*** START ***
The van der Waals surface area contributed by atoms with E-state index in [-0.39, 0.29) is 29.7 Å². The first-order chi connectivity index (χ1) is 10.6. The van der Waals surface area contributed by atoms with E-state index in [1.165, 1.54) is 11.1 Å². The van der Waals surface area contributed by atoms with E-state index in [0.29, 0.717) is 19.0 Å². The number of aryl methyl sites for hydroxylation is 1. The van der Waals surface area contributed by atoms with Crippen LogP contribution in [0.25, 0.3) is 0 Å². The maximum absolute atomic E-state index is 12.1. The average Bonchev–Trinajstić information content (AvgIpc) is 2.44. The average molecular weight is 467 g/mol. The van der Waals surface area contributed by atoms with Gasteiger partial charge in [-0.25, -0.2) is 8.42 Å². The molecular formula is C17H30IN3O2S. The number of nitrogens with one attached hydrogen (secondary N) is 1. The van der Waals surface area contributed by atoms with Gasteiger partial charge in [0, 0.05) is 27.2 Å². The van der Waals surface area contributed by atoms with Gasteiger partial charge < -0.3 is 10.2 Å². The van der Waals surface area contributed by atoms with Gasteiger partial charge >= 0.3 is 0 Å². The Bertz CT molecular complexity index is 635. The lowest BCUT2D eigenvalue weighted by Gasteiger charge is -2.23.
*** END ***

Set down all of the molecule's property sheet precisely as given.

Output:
The van der Waals surface area contributed by atoms with E-state index in [-0.39, 0.29) is 29.7 Å². The first-order chi connectivity index (χ1) is 10.6. The van der Waals surface area contributed by atoms with E-state index in [1.165, 1.54) is 11.1 Å². The van der Waals surface area contributed by atoms with E-state index in [0.29, 0.717) is 19.0 Å². The number of aryl methyl sites for hydroxylation is 1. The van der Waals surface area contributed by atoms with Crippen LogP contribution in [0.25, 0.3) is 0 Å². The maximum absolute atomic E-state index is 12.1. The average Bonchev–Trinajstić information content (AvgIpc) is 2.44. The average molecular weight is 467 g/mol. The van der Waals surface area contributed by atoms with Gasteiger partial charge in [-0.25, -0.2) is 8.42 Å². The molecular formula is C17H30IN3O2S. The number of nitrogens with one attached hydrogen (secondary N) is 1. The van der Waals surface area contributed by atoms with Gasteiger partial charge in [0, 0.05) is 27.2 Å². The van der Waals surface area contributed by atoms with Gasteiger partial charge < -0.3 is 10.2 Å². The van der Waals surface area contributed by atoms with Gasteiger partial charge >= 0.3 is 0 Å². The Bertz CT molecular complexity index is 635. The lowest BCUT2D eigenvalue weighted by Gasteiger charge is -2.23.